On-Site Adequacy Assessments of Fine Needle Aspiration Biopsies
Cady E Pocrnich, Michele M Weir. London Health Sciences Centre and University of Western Ontario, London, ON, Canada
Background: On-site assessment of fine needle aspiration biopsies provides valuable feedback on specimen adequacy and allows for further sampling and ancillary studies. This study sought to 1) determine the accuracy of on-site adequacy assessments (OSAA) provided by our laboratory's cytotechnologists; and 2) identify reasons for differences between OSAA and final sign-out adequacy assessment (FAA).
Design: OSAA from Oct 09- June 11 were compared to FAA. Re-review of cases with differences between OSAA and FAA was performed by comparing OSAA and FAA slides.
Results: Among 1060 cases, OSAA and FAA comparison yielded 1017 (96%) concordances and 43 (4%) differences. Six (0.5%) cases adequate at OSAA were unsatisfactory at FAA, and 37 (3.5%) cases unsatisfactory at OSAA were adequate at FAA. Reasons for differences in adequacy included: diagnostic material present only on fixed smears, ThinPrep and/or cell block (54%); amount of diagnostic material on rapid assessment smears borderline for adequacy, i.e. at “threshold” (22%); contributory clinical information (10%); and diagnostic pitfalls (10%). Slides were not available for review in 4% of cases. Diagnostic pitfalls were interpretation of lung parenchyma as neoplastic and salivary gland acinar cells as lymphocytes; and missed granulomas.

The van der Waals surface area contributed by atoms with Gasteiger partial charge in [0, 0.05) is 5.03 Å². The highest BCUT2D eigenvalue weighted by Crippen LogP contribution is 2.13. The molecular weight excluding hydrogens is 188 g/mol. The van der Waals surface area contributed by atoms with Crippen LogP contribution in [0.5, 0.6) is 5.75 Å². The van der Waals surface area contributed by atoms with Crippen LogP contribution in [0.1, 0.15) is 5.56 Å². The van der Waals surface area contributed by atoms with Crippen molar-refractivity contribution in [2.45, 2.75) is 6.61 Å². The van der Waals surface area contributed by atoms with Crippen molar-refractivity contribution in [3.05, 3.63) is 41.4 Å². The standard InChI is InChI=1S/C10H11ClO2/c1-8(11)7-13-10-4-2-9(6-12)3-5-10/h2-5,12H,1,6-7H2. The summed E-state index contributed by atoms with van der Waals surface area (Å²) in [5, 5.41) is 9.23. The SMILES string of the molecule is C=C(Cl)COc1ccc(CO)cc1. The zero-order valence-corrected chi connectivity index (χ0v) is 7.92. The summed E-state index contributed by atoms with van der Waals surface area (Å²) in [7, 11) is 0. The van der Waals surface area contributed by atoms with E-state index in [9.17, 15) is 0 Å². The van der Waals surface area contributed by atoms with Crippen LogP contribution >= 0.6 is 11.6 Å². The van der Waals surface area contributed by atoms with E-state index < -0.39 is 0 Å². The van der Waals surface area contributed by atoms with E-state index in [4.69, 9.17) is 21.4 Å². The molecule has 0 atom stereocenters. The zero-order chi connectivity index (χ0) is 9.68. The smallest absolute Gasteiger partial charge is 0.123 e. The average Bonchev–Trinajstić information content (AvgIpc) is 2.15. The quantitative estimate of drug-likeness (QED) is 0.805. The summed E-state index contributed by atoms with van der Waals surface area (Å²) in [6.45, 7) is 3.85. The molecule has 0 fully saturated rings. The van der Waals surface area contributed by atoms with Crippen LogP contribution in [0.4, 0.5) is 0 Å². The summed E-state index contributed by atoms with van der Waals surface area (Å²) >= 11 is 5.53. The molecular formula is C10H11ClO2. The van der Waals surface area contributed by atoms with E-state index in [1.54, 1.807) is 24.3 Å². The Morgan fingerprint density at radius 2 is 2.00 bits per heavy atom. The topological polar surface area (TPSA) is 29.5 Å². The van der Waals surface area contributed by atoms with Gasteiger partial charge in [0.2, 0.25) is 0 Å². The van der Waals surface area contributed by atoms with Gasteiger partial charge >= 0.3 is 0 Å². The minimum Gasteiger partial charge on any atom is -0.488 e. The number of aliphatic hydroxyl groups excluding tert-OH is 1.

Conclusions: The accuracy of OSAA provided by our cytotechnologists is high (96%). Differences between OSAA and FAA occurred in a minority of cases with only rare cases resulting in an unsatisfactory overall outcome. Reasons for differences were most commonly due to diagnostic material on additional slides not reviewed at OSAA. An interpretative issue was identified in a small percentage of cases.
Category: Quality Assurance
Monday, March 19, 2012 9:30 AM
Poster Session I Stowell-Orbison/Surgical Pathology/Autopsy Awards Poster Session # 307, Monday Morning